It's Dyslexia Awareness Week.
I've been diagnosed with Dyslexia 3 times in my life. Once when I was very young, once as a teen and then again at University in order to receive various support.
Most people are surprised to learn of my Dyslexia. Dyslexia Awareness challenges the misunderstanding of what Dyslexia actually is and how it effects different people. It's a SpLD (Specific Learning Disability), so a relative of Dyspraxia, ADHD and Autistic Spectrum Disorder. The diagnosis is essentially an IQ test that shows up symptoms of all SpLDs, and sufferers have overlapping symptoms. Dyslexia in particular is characterised predominately by difficulty reading and writing, this everyone knows. But the key point is that it's a difficulty despite normal intelligence. It's about a discrepancy. So, for example, my reading and writing skills are actually within the national average (they were below as a child), but I have higher function in other areas. Through support, technology and passion, I've "overcome" Dyslexia, for the most part.
What I've always wondered is this... Where does my variation as a human mind end and Dyslexia begin? I don't know if I just have a higher awareness of my brain's inability to do certain things because I have a label, or if most people simply are pretty average at everything.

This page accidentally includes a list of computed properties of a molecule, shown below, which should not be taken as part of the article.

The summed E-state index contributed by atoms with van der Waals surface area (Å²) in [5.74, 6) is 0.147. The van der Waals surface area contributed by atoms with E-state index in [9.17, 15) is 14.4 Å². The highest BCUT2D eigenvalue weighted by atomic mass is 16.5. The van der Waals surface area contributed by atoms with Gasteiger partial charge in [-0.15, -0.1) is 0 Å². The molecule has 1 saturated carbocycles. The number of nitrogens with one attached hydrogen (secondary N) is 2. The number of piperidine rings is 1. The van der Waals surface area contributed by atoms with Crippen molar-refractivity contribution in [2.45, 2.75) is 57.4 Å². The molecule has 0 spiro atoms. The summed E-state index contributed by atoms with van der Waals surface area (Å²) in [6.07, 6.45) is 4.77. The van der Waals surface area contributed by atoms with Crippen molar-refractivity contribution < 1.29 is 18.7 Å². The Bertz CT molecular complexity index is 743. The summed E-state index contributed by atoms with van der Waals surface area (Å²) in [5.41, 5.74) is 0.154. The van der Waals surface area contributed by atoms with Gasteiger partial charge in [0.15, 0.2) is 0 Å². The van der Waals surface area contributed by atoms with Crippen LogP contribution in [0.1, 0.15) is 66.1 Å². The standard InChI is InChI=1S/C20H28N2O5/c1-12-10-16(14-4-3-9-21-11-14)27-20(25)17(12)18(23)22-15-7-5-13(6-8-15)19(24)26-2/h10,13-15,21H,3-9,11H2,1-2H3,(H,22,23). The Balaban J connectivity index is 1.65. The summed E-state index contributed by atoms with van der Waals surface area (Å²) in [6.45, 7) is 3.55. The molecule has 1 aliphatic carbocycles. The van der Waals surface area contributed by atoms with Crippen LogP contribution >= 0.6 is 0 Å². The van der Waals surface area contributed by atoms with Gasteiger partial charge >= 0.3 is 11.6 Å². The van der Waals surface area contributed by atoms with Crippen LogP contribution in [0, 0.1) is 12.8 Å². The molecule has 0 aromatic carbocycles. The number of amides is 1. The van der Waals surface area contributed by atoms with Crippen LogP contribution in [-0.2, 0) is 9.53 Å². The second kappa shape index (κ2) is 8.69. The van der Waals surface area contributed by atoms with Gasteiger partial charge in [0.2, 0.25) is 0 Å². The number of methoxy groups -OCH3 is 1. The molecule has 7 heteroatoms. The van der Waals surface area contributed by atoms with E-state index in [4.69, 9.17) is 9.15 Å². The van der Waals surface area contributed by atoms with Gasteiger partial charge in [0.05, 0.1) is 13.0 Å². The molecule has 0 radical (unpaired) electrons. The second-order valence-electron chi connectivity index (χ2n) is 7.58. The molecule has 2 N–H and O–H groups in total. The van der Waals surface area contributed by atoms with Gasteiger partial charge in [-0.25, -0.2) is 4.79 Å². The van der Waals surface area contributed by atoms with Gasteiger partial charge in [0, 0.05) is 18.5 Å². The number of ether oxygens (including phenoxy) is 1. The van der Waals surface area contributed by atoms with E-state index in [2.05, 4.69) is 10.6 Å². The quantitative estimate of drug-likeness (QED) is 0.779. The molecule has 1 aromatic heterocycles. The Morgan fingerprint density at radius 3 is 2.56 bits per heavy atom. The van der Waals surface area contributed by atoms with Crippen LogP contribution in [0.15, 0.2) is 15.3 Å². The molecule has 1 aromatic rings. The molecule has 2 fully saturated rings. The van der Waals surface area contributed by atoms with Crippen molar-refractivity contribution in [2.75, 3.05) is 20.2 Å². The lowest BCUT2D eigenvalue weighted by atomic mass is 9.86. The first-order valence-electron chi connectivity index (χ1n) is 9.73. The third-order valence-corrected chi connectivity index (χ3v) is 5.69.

Right now, I'm battling with the glare of my monitor screen, which is scoptic sensitivity, a SpLD symptom, along with audio stress, causing irritation and extreme distraction by sounds. I also find it hard to juggle information in my head or digest information quickly enough, as if I've not enough RAM installed. My reading speed is slow and unless I am particularly interested in the content, it will not sink in no matter how many times I go through it. I tend to skim read, assume what things say and miss important details because of this, my eyes jumping back and forth along a line to try and get the general gist of a sentence. Beyond counting of amounts, maths is terrifying and feels like completely pointless stress that everyone else deems as essential to life as breathing. I subtract by adding from the smaller amount, that seems logical to me. I find it difficult to remember even essential stuff and doubt myself, double checking that I've got something like a train timetable correct multiple times. I can't retain a phone number long enough to write it down, and my brain often reads digits wrong as if it panicked and just made something up to hide that fact.
Do "normal people" really not experience any phenomena similar to this?
Despite my, what I'd call "poor" short term memory skills, I actually score only a low average. So, it gets a tonne worse than I experience. But it's about discrepancy, remember. My "perceptual organisation" skills are in the top 1% of the population. In other words, I'm really, really good at that red and white block test. A symptom usually associated with Autism. I'm so good at it, in fact, that the tester had never seen anyone do it so fast before.
Though in my head, I can't fathom how anyone would find this difficult. And this is the problem with Dyslexia Awareness. It's not a lacking awareness of Dyslexia that is the problem here, it's failure to see that we are all different, and we could all do with being a little more understanding and supportive of that fact.
I've edited this post several times to fix errors. But I'm sure there are more. Errors that I don't see for ages.